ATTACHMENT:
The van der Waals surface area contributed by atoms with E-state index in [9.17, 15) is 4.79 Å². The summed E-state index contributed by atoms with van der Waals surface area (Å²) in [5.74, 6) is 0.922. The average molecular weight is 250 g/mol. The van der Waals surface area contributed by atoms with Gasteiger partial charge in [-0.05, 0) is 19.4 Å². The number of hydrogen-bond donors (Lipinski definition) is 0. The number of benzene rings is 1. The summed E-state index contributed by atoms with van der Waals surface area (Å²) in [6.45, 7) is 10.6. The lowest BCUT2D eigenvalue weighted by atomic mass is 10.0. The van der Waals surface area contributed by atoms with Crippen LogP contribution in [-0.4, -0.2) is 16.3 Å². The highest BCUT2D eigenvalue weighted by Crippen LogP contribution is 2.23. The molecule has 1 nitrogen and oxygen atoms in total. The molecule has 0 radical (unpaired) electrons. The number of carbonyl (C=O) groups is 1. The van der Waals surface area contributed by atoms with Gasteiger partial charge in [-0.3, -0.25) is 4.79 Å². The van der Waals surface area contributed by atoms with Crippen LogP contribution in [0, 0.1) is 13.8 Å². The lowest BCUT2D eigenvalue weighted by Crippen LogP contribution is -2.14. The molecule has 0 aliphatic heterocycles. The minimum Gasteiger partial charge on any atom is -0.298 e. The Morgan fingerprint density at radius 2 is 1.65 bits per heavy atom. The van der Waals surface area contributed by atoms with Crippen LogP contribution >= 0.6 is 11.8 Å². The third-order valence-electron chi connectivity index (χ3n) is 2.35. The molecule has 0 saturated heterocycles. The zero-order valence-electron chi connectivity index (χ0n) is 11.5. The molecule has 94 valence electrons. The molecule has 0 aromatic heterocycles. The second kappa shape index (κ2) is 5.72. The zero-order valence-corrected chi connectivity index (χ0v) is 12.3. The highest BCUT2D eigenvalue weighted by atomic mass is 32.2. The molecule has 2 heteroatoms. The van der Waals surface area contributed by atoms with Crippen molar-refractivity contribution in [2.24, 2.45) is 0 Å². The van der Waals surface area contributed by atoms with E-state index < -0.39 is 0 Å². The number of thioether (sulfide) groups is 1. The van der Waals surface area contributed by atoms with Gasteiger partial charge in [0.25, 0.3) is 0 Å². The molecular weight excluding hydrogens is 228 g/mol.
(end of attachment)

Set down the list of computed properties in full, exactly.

The van der Waals surface area contributed by atoms with E-state index in [9.17, 15) is 4.79 Å². The summed E-state index contributed by atoms with van der Waals surface area (Å²) in [5.74, 6) is 0.922. The average molecular weight is 250 g/mol. The van der Waals surface area contributed by atoms with Gasteiger partial charge in [-0.05, 0) is 19.4 Å². The number of hydrogen-bond donors (Lipinski definition) is 0. The number of benzene rings is 1. The summed E-state index contributed by atoms with van der Waals surface area (Å²) in [6.45, 7) is 10.6. The lowest BCUT2D eigenvalue weighted by atomic mass is 10.0. The van der Waals surface area contributed by atoms with Crippen LogP contribution in [-0.4, -0.2) is 16.3 Å². The highest BCUT2D eigenvalue weighted by Crippen LogP contribution is 2.23. The molecule has 1 nitrogen and oxygen atoms in total. The molecule has 0 radical (unpaired) electrons. The number of carbonyl (C=O) groups is 1. The van der Waals surface area contributed by atoms with Gasteiger partial charge in [-0.3, -0.25) is 4.79 Å². The van der Waals surface area contributed by atoms with Crippen LogP contribution in [0, 0.1) is 13.8 Å². The lowest BCUT2D eigenvalue weighted by Crippen LogP contribution is -2.14. The molecule has 0 aliphatic heterocycles. The minimum Gasteiger partial charge on any atom is -0.298 e. The Morgan fingerprint density at radius 2 is 1.65 bits per heavy atom. The van der Waals surface area contributed by atoms with Crippen LogP contribution >= 0.6 is 11.8 Å². The third-order valence-electron chi connectivity index (χ3n) is 2.35. The molecule has 0 saturated heterocycles. The zero-order valence-electron chi connectivity index (χ0n) is 11.5. The molecule has 94 valence electrons. The molecule has 0 aromatic heterocycles. The second kappa shape index (κ2) is 5.72. The zero-order valence-corrected chi connectivity index (χ0v) is 12.3. The highest BCUT2D eigenvalue weighted by atomic mass is 32.2. The molecule has 2 heteroatoms. The van der Waals surface area contributed by atoms with Crippen molar-refractivity contribution in [2.24, 2.45) is 0 Å². The van der Waals surface area contributed by atoms with E-state index < -0.39 is 0 Å². The number of thioether (sulfide) groups is 1. The van der Waals surface area contributed by atoms with Gasteiger partial charge in [0.25, 0.3) is 0 Å². The molecular weight excluding hydrogens is 228 g/mol.